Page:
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What We’re Reading: Why Thousands Of Ex-Felons Will Soon Get Health Care, States Cope With The Doctor Shortage

Emilie Ritter Saunders / StateImpact

Implementation of the federal health care law, the Affordable Care Act, means thousands of former prisoners will be eligible for medical care. Stateline reports starting early next year, many of the 650,000 inmates released each year will have access to Medicaid. Here’s an excerpt:

A sizeable portion of the nearly 5 million ex-offenders who are on parole or probation at any given time will also be covered.

The expansion of Medicaid, a key provision of the health care reform law, is the main vehicle for delivering health insurance to former prisoners.

Researchers and those who advocate on behalf of ex-convicts hail the change as monumental, saying it will help address the generally poor health of ex-offenders, reduce medical costs and possibly keep them from sliding back into crime.

“It potentially revolutionizes the criminal justice system and health system,” said Faye Taxman, a health services criminologist at George Mason University. “We now have a golden opportunity to develop and implement quality interventions to both improve health outcomes for this population and also reduce the rate of criminal activity.” – Stateline

Last week, we introduced you to an ex-felon who lives in Boise who could potentially benefit if Idaho lawmakers chose to expand Medicaid coverage. Gov. C.L. “Butch” Otter hasn’t given a definitive answer on if the state will expand, but it likely won’t happen before January given the Legislature adjourned without addressing the issue. You can read the entire Stateline piece here.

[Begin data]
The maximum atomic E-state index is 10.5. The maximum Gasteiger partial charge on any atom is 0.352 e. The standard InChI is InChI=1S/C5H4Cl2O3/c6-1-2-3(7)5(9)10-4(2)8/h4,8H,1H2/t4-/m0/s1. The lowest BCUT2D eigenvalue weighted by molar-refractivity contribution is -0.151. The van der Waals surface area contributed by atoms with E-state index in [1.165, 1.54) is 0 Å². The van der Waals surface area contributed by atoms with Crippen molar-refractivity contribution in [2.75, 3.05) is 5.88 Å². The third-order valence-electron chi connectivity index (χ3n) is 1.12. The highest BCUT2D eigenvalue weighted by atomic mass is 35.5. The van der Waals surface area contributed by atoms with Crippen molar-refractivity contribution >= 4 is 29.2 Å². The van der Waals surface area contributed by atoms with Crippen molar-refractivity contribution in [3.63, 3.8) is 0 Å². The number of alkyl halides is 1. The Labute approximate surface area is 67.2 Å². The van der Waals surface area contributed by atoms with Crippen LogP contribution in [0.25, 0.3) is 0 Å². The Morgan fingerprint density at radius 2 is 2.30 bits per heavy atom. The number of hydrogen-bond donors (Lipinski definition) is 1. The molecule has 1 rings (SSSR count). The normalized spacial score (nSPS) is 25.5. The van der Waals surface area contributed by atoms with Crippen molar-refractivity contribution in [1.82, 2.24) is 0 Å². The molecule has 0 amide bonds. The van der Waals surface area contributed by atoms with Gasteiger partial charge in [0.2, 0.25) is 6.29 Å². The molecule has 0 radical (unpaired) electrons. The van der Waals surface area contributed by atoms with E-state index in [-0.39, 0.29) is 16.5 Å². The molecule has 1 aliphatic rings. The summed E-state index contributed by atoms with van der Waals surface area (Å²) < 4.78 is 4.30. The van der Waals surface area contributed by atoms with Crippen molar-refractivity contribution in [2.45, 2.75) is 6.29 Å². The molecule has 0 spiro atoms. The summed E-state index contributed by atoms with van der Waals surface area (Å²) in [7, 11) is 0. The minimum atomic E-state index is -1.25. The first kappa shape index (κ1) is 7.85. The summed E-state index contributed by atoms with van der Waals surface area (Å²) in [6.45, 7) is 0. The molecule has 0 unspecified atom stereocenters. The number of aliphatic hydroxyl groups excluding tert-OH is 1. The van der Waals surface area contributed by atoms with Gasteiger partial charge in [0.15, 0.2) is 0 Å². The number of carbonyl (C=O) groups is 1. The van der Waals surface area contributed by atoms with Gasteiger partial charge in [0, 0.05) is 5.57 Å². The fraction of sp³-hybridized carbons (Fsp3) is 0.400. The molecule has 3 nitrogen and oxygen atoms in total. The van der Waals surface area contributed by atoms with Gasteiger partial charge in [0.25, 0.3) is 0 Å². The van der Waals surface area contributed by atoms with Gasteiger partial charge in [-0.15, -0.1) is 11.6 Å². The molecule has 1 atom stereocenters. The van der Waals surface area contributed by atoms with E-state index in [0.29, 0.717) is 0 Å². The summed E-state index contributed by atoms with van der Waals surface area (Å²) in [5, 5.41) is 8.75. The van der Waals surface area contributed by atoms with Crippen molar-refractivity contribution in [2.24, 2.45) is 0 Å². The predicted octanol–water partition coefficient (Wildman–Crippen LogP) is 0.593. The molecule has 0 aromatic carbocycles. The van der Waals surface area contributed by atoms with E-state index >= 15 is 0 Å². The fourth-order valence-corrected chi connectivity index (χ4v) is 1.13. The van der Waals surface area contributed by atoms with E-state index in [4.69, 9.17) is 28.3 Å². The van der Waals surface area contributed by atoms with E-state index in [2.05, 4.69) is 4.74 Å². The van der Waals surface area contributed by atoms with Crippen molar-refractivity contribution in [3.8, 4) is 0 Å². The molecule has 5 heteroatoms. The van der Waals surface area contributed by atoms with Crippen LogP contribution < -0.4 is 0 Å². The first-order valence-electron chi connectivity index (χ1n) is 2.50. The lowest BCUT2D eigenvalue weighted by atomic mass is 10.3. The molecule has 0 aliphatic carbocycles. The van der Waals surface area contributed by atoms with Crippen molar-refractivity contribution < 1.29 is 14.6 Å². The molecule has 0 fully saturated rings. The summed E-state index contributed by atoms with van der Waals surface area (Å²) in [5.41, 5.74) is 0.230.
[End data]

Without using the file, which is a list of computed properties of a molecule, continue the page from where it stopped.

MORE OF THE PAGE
Last year, StateImpact Idaho reported extensively on the doctor shortage facing the state. Idaho has fewer physicians per capita than all of our neighboring states. Only Mississippi has fewer doctors per capita than Idaho. And as Idaho’s doctors continue to age, and more people become eligible for health insurance benefits, the shortage is expected to worsen.

Governing recently reported on efforts in other states to address the shortage.

It’s a concern that most states are taking seriously during their current legislative sessions. States can’t train 90,000 doctors overnight, so they’re trying to address the shortage with “scope-of-practice” legislation, which sets standards for what medical services health-care professionals can perform. This year, at least 170 scope-of-practice bills have been introduced in 39 states, according to the National Conference of State Legislatures (NCSL).

One of the more common proposals across states is to expand nurse practitioners’ jobs to allow them to perform more basic primary care and even open their own clinics. At least 50 bills related to nurse practices have been introduced in 22 states. While debate over each bill is distinct, scope-of-practice legislation, particularly covering nurse practictioners, sometimes faces opposition from doctor groups that say they worry about unqualified personnel giving care without supervision. – Governing

You can read the full article ’6 Ways States Are Addressing the Doctor Shortage’ here.

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